Female18 (64%)
Body mass index (kg/m2)21.8 (19.4–25.1)
Homozygous (SS) sickle cell disease22 (79%)
Sub-Saharan African origin23 (82%)
SCD treatment
Hydroxyurea *15/27 (56%)
Median dosage (mg/day)1000 (800–1500)
Exchange transfusion *6/27 (22%)
Folic acid27/27 (100%)
Vitamin D intake22/27 (81%)
pHPT clinical complication
Asymptomatic16 (57%)
Kidney stone3 (11%)
Gastric ulcer2 (7%)
Bone mineral density (n = 16)
Low BMD (< −2.5 < T-score < −1 SD)2 (12.5%)
Very low BMD (≤−2.5 SD)7 (44%)
Lumbar spine T-score−1.1 (−3.05; +0.45)
Femoral neck T-score−0.8 (−1.2; +2)
Distal radius T-score (n = 5)−2.6 (−5.1; −1)
The values are expressed as the number of patients (%) or as the median (IQR); SCD, sickle cell disease; pHPT, primary hyperparathyroidism; SD, standard deviation. * Treatment duration: at least one year before pHPT diagnosis.
Table 2. Laboratory features of 28 adult patients with primary hyperparathyroidism and sickle cell disease at the time of pHPT diagnosis.
Table 2. Laboratory features of 28 adult patients with primary hyperparathyroidism and sickle cell disease at the time of pHPT diagnosis.
Serum total calcium level (mmol/L)2.62 (2.60–2.78)28
Serum ionized calcium (mmol/L)1.38 (1.35–1.42)18
Serum phosphate level (mmol/L)0.90 (0.81–0.99)28
Hypophosphatemia *8 (29%)28
PTH (pg/mL)105 (69–137)27 **
Increased PTH level *21 (78%)27
Serum creatinine level (µmol/L)58.5 (50.5–70.2)28
eGFR (mL/min/1.73 m2)110.5 (93.7–129.2)28
25(OH)D (ng/mL)25.9 (12.7–48.2)24
1,25(OH)2D (pg/mL)85 (53–121)15
Hemoglobin (g/dL)8.45 (7.7–10)28
HbF (%)8 (4–15)24
MCV (fL)91.5 (79.7–107.5)28
Reticulocyte count (G/L)200 (115–252)27
Total bilirubin (µmol/L)30.5 (19–43)24
LDH (UI/L)444 (305–716)26
Neutrophil count (G/L)3.8 (2.2–4.3)28
CTX (nmol/L) (normal < 1.8)4.3 (2.6–7.1)12
Osteocalcin (ng/mL) (normal range 14–32)35 (23–38)13
The values are expressed in the number of patients (%) or as the median (IQR). PTH, serum parathyroid hormone concentration; eGFR, estimated glomerular filtration rate; 25(OH)D, serum 25-hydroxy-vitamin D concentration; 1,25 (OH)2D, serum; 1,25-dihydroxyvitamin D concentration; MCV, mean corpuscular volume; LDH, lactate dehydrogenase; CTX, C-terminal telopeptide of type I collagen. * Above or under the cut-off value of each center (the normal value ranges of each laboratory are detailed in Supplemental Table S1); ** PTH level was not retrospectively found in one patient who underwent surgery that confirmed a parathyroid adenoma.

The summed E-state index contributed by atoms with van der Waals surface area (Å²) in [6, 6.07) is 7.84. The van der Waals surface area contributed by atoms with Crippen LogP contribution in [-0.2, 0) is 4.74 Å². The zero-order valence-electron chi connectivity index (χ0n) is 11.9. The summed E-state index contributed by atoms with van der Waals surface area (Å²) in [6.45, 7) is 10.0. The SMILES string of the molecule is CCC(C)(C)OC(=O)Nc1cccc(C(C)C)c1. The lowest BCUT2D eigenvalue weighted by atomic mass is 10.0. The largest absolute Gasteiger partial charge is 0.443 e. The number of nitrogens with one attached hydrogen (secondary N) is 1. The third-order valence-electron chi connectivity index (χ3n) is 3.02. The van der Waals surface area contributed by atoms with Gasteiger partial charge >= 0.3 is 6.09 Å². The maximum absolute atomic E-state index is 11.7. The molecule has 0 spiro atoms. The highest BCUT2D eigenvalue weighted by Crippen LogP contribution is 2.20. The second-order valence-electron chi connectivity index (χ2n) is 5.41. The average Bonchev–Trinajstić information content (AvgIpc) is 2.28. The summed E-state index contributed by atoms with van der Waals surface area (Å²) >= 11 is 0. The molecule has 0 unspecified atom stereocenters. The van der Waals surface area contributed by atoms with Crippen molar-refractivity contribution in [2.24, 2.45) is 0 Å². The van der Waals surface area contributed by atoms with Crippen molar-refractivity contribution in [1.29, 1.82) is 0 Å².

Table 3. Comparison of bone mineral density (BMD) between SCD patients with pHPT and matched SCD controls without pHPT.
Table 3. Comparison of bone mineral density (BMD) between SCD patients with pHPT and matched SCD controls without pHPT.
n = 16n = 32
Age40 (34–49)35 (31–43)0.31
Female *11 (69)21 (66)
Homozygous SCD12 (75)21 (66)
Body mass index (kg/m2)21.9 (19.6–25.8)22.1 (20.3–25.2)0.64
Hemoglobin (g/dl)9 (7.7–10.7)8.8 (7.5–10.5)0.9
HbF (%)7.8 (5–15)8 (5.5–16)0.8
Reticulocytes (G/L)183 (88–240)190 (100–250)0.8
Neutrophil count (G/L)3.6 (2.2–4.4)4 (2.4–4.5)0.7
Lumbar spine T-score −1.1 (−3.05; +0.45)−0.1 (−2.1; +0.72)0.38
Femoral neck T-score−0.8 (−1.2; +2)0.4 (−0.65; +1.25)0.68
Low BMD (<−2.5 < T-score < −1 SD)2 (12.5)10 (31)0.073
Very low BMD (≤−2.5 SD)7 (44)4 (12.5)0.027
25(OH)D (ng/mL)26 (14–68)15 (10–25)0.05
The values are expressed as the number of patients (%) or as the median (IQR). SCD, sickle cell disease; 25(OH)D, serum 25-hydroxy-vitamin D concentration; SD, standard deviation. * Two were menopausal in each group.
Table 4. Laboratory features of 14 SCD patients with primary hyperparathyroidism and surgical management.
Table 4. Laboratory features of 14 SCD patients with primary hyperparathyroidism and surgical management.
Before SurgeryAfter Surgeryp
Calcemia (mmol/L)2.65 (2.54–2.86)2.23 (2.13–2.3)0.0025
Phosphatemia (mmol/L)0.89 (0.82–0.96)1.2 (0.96–1.28)0.056
PTH (pg/mL)106 (93–145)34 (31–50)0.004
eGFR (ml/min/1.73 m2)103 (91–131)104 (85–124)0.26
Hemoglobin (g/dL)7.9 (6.75–9.7)8.7 (7.8–9.6)0.38
Reticulocyte count (G/L)208 (135–285)154 (122–237)0.50
The values are expressed as the median (IQR). PTH, serum parathyroid hormone concentration; eGFR, estimated glomerular filtration rate.
Table 5. Comparison of SCD patients with primary hyperparathyroidism at the time of pHTP diagnosis according to their surgical management.
Table 5. Comparison of SCD patients with primary hyperparathyroidism at the time of pHTP diagnosis according to their surgical management.
Surgery (n = 14)No Surgery (n = 14)p
Age at diagnosis (years)46 (30.5–51.5)39 (34.2–44.7)0.59
Female (%)11 (79)7 (50)0.24
SCD genotype SS12 (86)10 (71)0.65
Body mass index (kg/m2)21.6 (19.5–23.7)22.3 (19.5–26)0.68
Low BMD (T-score < −1 SD)6/9 (67)2/7 (29)0.66
Calcemia (mmol/L)2.65 (2.54–2.86)2.62 (2.6–2.71)0.98
PTH (pg/mL)106 (93–145)88.5 (59.5–129.7)0.19
Hemoglobin (g/dL)7.9 (6.7–9.7)9.2 (8.2–10.4)0.09
The values are expressed as the median (IQR) or the number of patients (%); PTH, serum parathyroid hormone concentration.

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Denoix, E.; Bomahou, C.; Clavier, L.; Ribeil, J.-A.; Lionnet, F.; Bartolucci, P.; Courbebaisse, M.; Pouchot, J.; Arlet, J.-B. Primary Hyperparathyroidism in Sickle Cell Disease: An Unknown Complication of the Disease in Adulthood. J. Clin. Med. 2020, 9, 308.

AMA Style

Denoix E, Bomahou C, Clavier L, Ribeil J-A, Lionnet F, Bartolucci P, Courbebaisse M, Pouchot J, Arlet J-B. Primary Hyperparathyroidism in Sickle Cell Disease: An Unknown Complication of the Disease in Adulthood. Journal of Clinical Medicine. 2020; 9(2):308.

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Denoix, Elsa, Charlène Bomahou, Lorraine Clavier, Jean-Antoine Ribeil, François Lionnet, Pablo Bartolucci, Marie Courbebaisse, Jacques Pouchot, and Jean-Benoît Arlet. 2020. "Primary Hyperparathyroidism in Sickle Cell Disease: An Unknown Complication of the Disease in Adulthood" Journal of Clinical Medicine 9, no. 2: 308.